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5 Tips to Win Omniscience Drafts in Magic: The Gathering

Jeremy casts spells in between his careers as a chemical analyst and campus manager.

Omniscience artwork mtg

Omniscience artwork mtg

Omniscience Draft Rules in Magic

One of my favorite drafts, you'll find the unique omniscience format on MTG Arena. Like usual, you'll pick one card at a time from rotating boosters to form a 40-card deck, but when the game actually starts, players only have three cards in hand, but can cast any spells for free, just as if controlling blue's infamous "Omniscience" enchantment.

This drastically changes how the game works, meaning you'll have to adjust your mindset to succeed—here's five tips to win omniscience drafts in Magic: The Gathering!

Gloom Sower mtg

Gloom Sower mtg

1. Use High-Cost Cards

When you're drafting, remember that every spell is free. Price and color are not issues, so take the biggest and baddest spells you can. For instance, the above Gloom Sower is too costly for his payoff in regular matches, but when his taxing mana price is eliminated, he's a fearsome 8/6 who punishes blockers.

That said, each draft round you don't necessarily want the highest-cost card available if you can gain a bigger advantage from a lower one, possibly one that offers…

Skyscanner mtg

Skyscanner mtg

2. Pick Draw Spells

Draws. Draws are how you win omniscience. Anything that gives a net increase in hand size is absolutely essential. Remember, you only start with three cards, so each one counts, and since mana cost isn't an issue, you're basically getting cards for free.

So, even the lowly "Skyscanner" becomes one of the format's best cards. Sure, he's a puny 1/1, but with that ETB draw trigger, he's a free 1/1 plus another card. If you take nothing else form today's article, remember that draws are crucial.

Mind Rot mtg

Mind Rot mtg

3. Discard Spells Work Too

While not nearly as essential as hand-boosters, discard spells are also deadly—if you go first. Turn-one a Mind Rot, and your opponent will only have two cards (since they'll draw at the start of their turn) to begin with, a massive disadvantage.

Now, don't go overboard with these, because they're much less useful when you go second, but definitely draft them when the pool starts to thin. The threat of facing hand-attackers explains why another spell type excels in this format…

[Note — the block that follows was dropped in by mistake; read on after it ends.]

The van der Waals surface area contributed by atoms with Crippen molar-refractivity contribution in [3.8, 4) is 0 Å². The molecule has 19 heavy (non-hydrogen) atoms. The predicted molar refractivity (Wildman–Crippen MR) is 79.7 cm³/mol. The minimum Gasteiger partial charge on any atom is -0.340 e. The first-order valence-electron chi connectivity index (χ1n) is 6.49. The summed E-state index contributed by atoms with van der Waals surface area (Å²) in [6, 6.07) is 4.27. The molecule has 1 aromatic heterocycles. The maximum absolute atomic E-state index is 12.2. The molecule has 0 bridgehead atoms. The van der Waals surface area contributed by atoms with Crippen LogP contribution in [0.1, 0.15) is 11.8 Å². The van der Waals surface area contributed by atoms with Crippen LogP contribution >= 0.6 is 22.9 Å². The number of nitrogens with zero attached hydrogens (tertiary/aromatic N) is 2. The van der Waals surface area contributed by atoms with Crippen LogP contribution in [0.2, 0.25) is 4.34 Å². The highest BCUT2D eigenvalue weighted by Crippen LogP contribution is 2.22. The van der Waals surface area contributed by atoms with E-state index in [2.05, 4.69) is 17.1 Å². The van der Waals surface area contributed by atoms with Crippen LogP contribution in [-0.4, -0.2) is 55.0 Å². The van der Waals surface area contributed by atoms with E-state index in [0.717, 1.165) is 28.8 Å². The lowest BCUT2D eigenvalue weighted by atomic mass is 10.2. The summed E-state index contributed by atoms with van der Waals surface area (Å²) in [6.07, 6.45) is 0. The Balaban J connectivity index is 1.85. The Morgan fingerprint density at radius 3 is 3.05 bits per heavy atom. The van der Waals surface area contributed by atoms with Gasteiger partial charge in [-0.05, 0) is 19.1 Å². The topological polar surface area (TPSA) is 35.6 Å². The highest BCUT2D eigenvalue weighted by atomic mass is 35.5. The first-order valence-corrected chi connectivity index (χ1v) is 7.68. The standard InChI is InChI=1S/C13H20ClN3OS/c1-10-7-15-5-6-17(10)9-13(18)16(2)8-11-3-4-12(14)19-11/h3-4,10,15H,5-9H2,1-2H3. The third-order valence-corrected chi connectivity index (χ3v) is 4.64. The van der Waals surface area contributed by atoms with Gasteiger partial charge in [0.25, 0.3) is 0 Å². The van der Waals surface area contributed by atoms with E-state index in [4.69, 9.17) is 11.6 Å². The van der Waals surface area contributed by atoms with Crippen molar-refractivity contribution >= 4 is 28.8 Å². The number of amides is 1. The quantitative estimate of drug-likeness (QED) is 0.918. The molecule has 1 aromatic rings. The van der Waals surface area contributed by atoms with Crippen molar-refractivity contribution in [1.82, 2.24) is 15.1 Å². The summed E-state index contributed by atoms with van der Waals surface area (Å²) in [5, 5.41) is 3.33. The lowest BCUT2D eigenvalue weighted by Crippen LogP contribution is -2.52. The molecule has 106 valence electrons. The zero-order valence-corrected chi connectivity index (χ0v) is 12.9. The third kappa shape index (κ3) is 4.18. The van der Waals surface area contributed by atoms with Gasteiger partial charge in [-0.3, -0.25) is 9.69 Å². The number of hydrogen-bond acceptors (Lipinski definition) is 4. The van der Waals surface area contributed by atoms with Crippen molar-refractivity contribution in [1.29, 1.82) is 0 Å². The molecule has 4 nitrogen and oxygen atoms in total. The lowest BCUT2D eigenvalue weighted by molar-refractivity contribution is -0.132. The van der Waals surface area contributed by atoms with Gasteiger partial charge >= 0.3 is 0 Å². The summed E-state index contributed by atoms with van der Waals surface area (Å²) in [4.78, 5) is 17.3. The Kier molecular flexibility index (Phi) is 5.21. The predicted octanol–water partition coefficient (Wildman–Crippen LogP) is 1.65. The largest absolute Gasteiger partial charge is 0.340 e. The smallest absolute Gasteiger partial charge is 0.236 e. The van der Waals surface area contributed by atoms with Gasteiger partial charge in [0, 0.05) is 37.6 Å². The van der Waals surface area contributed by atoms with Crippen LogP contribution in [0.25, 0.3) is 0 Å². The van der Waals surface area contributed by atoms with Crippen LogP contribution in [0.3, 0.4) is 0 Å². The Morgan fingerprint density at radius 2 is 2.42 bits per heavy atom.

Cancel (great in omniscience)

Cancel (great in omniscience)

Mystical Dispute (terrible in omniscience)

Mystical Dispute (terrible in omniscience)

4. Use Counterspells

Counterspells are deadlier than ever in omniscience, since without casting cost, there's no need to hold mana open for them. When your opponent plays a Mind Rot or bonus-draw card, these are how you stop their game-winning combo.

Now, there are exceptions to this rule. For instance, in omniscience, MTG Arena gives players five mana per turn for activated abilities. Thus, using things like "Lofty Denial" or "Mystical Dispute" (which counter spells unless extra mana is paid) won't work, so ditch these.

Labyrinth of Skophos mtg

Labyrinth of Skophos mtg

5. Don't Use Lands

You shouldn't under any circumstance choose to draft lands in omniscience, but sometimes you're stuck with one as the last card of a pack. Do NOT forget to take them out of your deck. Lands are basically useless here, as you don't need mana. I've faced players who forgot to scroll all the way down their decklist, didn't realize they maintained a basic land, and effectively wasted a card, giving me an easy win.

The only time I'd ever even consider a land is if it had a great activated ability, like "Labyrinth of Skophos", but even then, it should be low in your drafting priority.

Going First or Second in Omniscience?

While you don't have any control over going first or second in this best-of-1 format, which is better? You might think going second, because an extra draw really matters here (starting with 4 instead of 3). However, if you've built the right-deck, you actually probably want to go first, both to employ Mind Rots and because optimal decks can draw so much as to win on a turn-2 swing.

Either way, use today's tips to wreak havoc in the format, and I'll see you at our next MTG countdown!

© 2021 Jeremy Gill

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